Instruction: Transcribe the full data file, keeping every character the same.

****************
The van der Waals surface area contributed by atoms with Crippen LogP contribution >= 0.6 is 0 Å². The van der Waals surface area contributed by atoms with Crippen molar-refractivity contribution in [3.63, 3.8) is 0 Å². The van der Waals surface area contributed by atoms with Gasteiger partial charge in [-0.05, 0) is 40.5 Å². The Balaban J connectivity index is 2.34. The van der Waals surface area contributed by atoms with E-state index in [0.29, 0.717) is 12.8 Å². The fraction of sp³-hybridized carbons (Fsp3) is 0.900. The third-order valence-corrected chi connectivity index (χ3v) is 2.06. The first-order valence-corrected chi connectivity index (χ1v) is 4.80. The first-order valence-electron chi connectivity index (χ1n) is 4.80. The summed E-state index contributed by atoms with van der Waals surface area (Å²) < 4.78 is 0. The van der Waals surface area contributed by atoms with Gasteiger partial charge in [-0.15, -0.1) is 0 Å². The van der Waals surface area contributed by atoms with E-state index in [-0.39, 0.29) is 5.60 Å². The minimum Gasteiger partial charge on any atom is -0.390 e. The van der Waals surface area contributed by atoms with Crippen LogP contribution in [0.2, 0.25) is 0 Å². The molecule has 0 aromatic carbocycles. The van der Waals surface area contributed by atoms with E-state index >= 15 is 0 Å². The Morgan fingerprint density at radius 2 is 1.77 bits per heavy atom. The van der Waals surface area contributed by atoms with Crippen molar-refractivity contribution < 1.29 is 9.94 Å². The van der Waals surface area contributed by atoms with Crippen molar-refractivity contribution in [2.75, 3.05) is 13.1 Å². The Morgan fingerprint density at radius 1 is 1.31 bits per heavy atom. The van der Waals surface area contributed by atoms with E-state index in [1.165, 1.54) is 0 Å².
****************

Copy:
The van der Waals surface area contributed by atoms with Crippen LogP contribution >= 0.6 is 0 Å². The van der Waals surface area contributed by atoms with Crippen molar-refractivity contribution in [3.63, 3.8) is 0 Å². The van der Waals surface area contributed by atoms with Gasteiger partial charge in [-0.05, 0) is 40.5 Å². The Balaban J connectivity index is 2.34. The van der Waals surface area contributed by atoms with E-state index in [0.29, 0.717) is 12.8 Å². The fraction of sp³-hybridized carbons (Fsp3) is 0.900. The third-order valence-corrected chi connectivity index (χ3v) is 2.06. The first-order valence-corrected chi connectivity index (χ1v) is 4.80. The first-order valence-electron chi connectivity index (χ1n) is 4.80. The summed E-state index contributed by atoms with van der Waals surface area (Å²) < 4.78 is 0. The van der Waals surface area contributed by atoms with Gasteiger partial charge in [-0.15, -0.1) is 0 Å². The van der Waals surface area contributed by atoms with E-state index in [-0.39, 0.29) is 5.60 Å². The minimum Gasteiger partial charge on any atom is -0.390 e. The van der Waals surface area contributed by atoms with Crippen LogP contribution in [0.2, 0.25) is 0 Å². The molecule has 0 aromatic carbocycles. The van der Waals surface area contributed by atoms with E-state index >= 15 is 0 Å². The Morgan fingerprint density at radius 2 is 1.77 bits per heavy atom. The van der Waals surface area contributed by atoms with Crippen molar-refractivity contribution < 1.29 is 9.94 Å². The van der Waals surface area contributed by atoms with Crippen molar-refractivity contribution in [2.75, 3.05) is 13.1 Å². The Morgan fingerprint density at radius 1 is 1.31 bits per heavy atom. The van der Waals surface area contributed by atoms with E-state index in [1.165, 1.54) is 0 Å².